Lifting restraints on movement: The ACOBA process asserts with no authority that civil servants above a certain grade must obtain authorization to work for two years and frequently instructs them not to take a job for a period of time. Civil servants often approach the process with nervousness because of the lack of clarity. Sometimes, they even feel the wish to join the private sector is somehow reprehensible. Clearly, the Committee would not wish to foster such attitudes so there may be benefits in changing the process so it offers more encouragement to civil servants considering appointments in the private sector.
Promoting foreign investment: Foreign companies considering investment in the UK need local expertise, knowledge and experience. They seek advice on how things work here, which factors to take into account in their business decisions and the intricacies of our business, political, economic and social milieu. The services of former civil servants can be genuinely helpful, but current restrictions around their employment can prove perplexing to foreign companies. There would be advantages in promoting a more transparent and open process.
A principled approach: We can never guarantee that people will not behave improperly but we can put in place a culture and a set of values to encourage them to do so. Fortunately, the civil service is built around probity, integrity and proper conduct. This is the best possible insurance against impropriety when people move between the private and public sectors.
Contractual obligations: Most people who join the civil service at a senior level are given contracts, at the end of which they may have to wait for three months before returning to the private sector. This is tantamount to a 10 per cent reduction in salary and often comes as a surprise since clear guidance is not provided at the outset. The civil service reaps meaningful benefits from private sector input. If the process could be made more welcoming, two-way traffic would undoubtedly increase, to the advantage of both sectors and the public at large.
Potential for improvement: Clearly, there is a need for care and caution when civil servants move into the private sector and vice versa. But I believe increased transparency may prove helpful in this regard, enhancing the ACOBA process and perhaps allowing it to change in emphasis.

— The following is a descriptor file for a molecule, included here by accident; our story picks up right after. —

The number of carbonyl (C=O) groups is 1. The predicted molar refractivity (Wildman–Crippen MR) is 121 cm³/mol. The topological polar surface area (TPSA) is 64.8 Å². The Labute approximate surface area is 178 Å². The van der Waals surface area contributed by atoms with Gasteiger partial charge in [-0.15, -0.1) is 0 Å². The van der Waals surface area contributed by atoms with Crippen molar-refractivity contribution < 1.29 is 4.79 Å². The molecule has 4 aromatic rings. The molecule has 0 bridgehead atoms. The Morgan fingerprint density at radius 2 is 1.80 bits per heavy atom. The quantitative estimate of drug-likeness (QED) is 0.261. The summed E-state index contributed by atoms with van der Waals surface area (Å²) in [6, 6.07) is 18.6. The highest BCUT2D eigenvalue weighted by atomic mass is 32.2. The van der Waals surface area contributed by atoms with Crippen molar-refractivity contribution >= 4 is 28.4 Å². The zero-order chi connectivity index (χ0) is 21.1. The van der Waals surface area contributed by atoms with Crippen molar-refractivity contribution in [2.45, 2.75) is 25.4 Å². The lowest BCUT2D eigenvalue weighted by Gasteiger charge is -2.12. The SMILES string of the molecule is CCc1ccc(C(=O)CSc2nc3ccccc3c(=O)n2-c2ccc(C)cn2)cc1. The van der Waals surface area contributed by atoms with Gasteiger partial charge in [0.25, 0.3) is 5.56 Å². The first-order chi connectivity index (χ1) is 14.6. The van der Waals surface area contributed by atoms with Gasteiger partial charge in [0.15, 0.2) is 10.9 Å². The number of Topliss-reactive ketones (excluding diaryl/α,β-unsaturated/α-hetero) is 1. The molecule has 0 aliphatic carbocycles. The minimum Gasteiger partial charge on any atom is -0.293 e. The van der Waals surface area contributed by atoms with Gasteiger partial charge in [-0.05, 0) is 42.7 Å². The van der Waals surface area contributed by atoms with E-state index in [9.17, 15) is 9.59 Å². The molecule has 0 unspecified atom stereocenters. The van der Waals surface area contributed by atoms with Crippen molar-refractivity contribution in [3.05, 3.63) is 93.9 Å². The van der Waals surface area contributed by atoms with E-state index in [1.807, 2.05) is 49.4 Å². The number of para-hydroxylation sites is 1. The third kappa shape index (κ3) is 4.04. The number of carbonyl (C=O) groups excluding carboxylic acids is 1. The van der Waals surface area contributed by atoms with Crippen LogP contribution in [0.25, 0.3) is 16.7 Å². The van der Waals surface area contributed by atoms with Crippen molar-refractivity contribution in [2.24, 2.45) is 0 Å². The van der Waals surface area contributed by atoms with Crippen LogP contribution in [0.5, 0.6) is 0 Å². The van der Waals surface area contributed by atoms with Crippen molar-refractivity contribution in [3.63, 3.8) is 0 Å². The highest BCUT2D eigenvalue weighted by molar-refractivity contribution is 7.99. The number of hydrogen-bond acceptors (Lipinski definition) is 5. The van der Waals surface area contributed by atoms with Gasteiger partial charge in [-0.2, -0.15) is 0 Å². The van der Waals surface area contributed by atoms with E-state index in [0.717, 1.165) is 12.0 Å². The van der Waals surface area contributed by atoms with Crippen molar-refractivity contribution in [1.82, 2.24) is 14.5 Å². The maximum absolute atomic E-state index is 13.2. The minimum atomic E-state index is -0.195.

When a public servant takes up a position in the private sector, I would suggest that it should be in the public domain so Parliament, the press and the Civil Service itself can observe how that individual acts and how former colleagues act towards him or her. This would be of real value whilst a three or six month cooling off period is of little real benefit if someone is bent on misusing their position.
Clearly no process, however fastidious, can regulate employment in such a way as to completely prevent irregularities. Ultimately, public servants must be trusted to act with integrity after their departure. Nonetheless, complete transparency would act as a useful deterrent to abuse.
Conclusion: I have been a serial interchanger throughout my career and I firmly believe that I have been more effective and better able to contribute to the public good as a result.
Across the UK, civil servants and the private sector contribute enormously to the country’s wellbeing. Each can provide valuable advice and guidance to the other. Using the skills and experience of both in the most productive way must be in everyone’s best interest. Effective and efficient interchange allows the civil service to benefit from new blood and new thinking, while the private sector can benefit from civil servants’ expertise and understanding.
With this in mind, it may be helpful to shift the focus of the interchange process towards self-regulation. A culture of probity already exists across the civil service and in much of the private sector too. Perhaps we should be more mindful of that when dealing with the very real benefits that interchange can bring.
An act I witnessed in my first few weeks as a civil servant in 1973 has stayed with me. My principal was sent a large bouquet of flowers for having done something entirely properly and efficiently. She sent a gracious letter of thanks, noting that she had sent the flowers on to a children’s home and suggesting that next time she would prefer not to be put in a difficult position by an inappropriate gift. I think I learnt more from that than from the guidance on ACOBA’s website.